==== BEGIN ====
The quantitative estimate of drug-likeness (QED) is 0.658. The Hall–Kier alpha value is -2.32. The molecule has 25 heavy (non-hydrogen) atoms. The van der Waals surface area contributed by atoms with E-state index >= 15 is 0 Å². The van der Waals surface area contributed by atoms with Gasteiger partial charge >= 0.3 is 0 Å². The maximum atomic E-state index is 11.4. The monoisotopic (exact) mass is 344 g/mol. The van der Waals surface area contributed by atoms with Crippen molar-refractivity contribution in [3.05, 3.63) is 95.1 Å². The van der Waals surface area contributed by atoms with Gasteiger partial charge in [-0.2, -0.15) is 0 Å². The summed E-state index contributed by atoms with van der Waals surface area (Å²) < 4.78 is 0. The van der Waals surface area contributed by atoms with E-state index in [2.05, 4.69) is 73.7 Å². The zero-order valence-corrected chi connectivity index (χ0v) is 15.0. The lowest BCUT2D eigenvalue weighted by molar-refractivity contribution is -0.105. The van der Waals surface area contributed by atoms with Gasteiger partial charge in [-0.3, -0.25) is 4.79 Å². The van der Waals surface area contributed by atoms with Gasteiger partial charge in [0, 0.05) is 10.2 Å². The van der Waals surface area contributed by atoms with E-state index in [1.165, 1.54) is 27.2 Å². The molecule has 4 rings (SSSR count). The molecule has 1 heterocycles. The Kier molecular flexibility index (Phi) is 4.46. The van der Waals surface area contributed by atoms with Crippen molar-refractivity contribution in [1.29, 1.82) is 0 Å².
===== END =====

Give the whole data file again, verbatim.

The quantitative estimate of drug-likeness (QED) is 0.658. The Hall–Kier alpha value is -2.32. The molecule has 25 heavy (non-hydrogen) atoms. The van der Waals surface area contributed by atoms with E-state index >= 15 is 0 Å². The van der Waals surface area contributed by atoms with Gasteiger partial charge >= 0.3 is 0 Å². The maximum atomic E-state index is 11.4. The monoisotopic (exact) mass is 344 g/mol. The van der Waals surface area contributed by atoms with Crippen molar-refractivity contribution in [3.05, 3.63) is 95.1 Å². The van der Waals surface area contributed by atoms with Gasteiger partial charge in [-0.2, -0.15) is 0 Å². The summed E-state index contributed by atoms with van der Waals surface area (Å²) < 4.78 is 0. The van der Waals surface area contributed by atoms with E-state index in [2.05, 4.69) is 73.7 Å². The zero-order valence-corrected chi connectivity index (χ0v) is 15.0. The lowest BCUT2D eigenvalue weighted by molar-refractivity contribution is -0.105. The van der Waals surface area contributed by atoms with Gasteiger partial charge in [-0.3, -0.25) is 4.79 Å². The van der Waals surface area contributed by atoms with Gasteiger partial charge in [0, 0.05) is 10.2 Å². The van der Waals surface area contributed by atoms with E-state index in [1.165, 1.54) is 27.2 Å². The molecule has 4 rings (SSSR count). The molecule has 1 heterocycles. The Kier molecular flexibility index (Phi) is 4.46. The van der Waals surface area contributed by atoms with Crippen molar-refractivity contribution in [1.29, 1.82) is 0 Å².